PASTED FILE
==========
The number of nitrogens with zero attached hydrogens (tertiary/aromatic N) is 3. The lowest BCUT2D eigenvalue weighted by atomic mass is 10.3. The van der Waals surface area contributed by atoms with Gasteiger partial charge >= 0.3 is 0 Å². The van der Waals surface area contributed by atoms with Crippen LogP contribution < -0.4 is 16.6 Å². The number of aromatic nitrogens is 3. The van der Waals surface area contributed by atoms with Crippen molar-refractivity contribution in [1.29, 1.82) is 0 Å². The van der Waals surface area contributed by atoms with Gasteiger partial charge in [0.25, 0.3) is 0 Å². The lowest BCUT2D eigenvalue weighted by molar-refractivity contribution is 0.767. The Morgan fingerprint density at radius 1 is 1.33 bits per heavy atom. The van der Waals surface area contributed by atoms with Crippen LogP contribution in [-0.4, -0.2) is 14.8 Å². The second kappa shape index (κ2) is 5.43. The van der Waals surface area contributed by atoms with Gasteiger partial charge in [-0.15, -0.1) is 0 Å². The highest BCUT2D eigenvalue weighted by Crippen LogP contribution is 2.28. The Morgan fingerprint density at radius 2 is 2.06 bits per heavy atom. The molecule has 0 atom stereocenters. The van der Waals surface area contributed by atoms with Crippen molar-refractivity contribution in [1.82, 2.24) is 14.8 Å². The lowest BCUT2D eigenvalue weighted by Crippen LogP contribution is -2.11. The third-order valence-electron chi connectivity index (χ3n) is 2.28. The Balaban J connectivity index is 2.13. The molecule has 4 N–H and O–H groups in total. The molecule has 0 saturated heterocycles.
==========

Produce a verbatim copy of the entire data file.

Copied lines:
The number of nitrogens with zero attached hydrogens (tertiary/aromatic N) is 3. The lowest BCUT2D eigenvalue weighted by atomic mass is 10.3. The van der Waals surface area contributed by atoms with Gasteiger partial charge >= 0.3 is 0 Å². The van der Waals surface area contributed by atoms with Crippen LogP contribution < -0.4 is 16.6 Å². The number of aromatic nitrogens is 3. The van der Waals surface area contributed by atoms with Crippen molar-refractivity contribution in [1.29, 1.82) is 0 Å². The van der Waals surface area contributed by atoms with Gasteiger partial charge in [0.25, 0.3) is 0 Å². The lowest BCUT2D eigenvalue weighted by molar-refractivity contribution is 0.767. The Morgan fingerprint density at radius 1 is 1.33 bits per heavy atom. The van der Waals surface area contributed by atoms with Crippen LogP contribution in [-0.4, -0.2) is 14.8 Å². The second kappa shape index (κ2) is 5.43. The van der Waals surface area contributed by atoms with Gasteiger partial charge in [-0.15, -0.1) is 0 Å². The highest BCUT2D eigenvalue weighted by Crippen LogP contribution is 2.28. The Morgan fingerprint density at radius 2 is 2.06 bits per heavy atom. The molecule has 0 atom stereocenters. The van der Waals surface area contributed by atoms with Crippen molar-refractivity contribution in [1.82, 2.24) is 14.8 Å². The lowest BCUT2D eigenvalue weighted by Crippen LogP contribution is -2.11. The third-order valence-electron chi connectivity index (χ3n) is 2.28. The Balaban J connectivity index is 2.13. The molecule has 4 N–H and O–H groups in total. The molecule has 0 saturated heterocycles.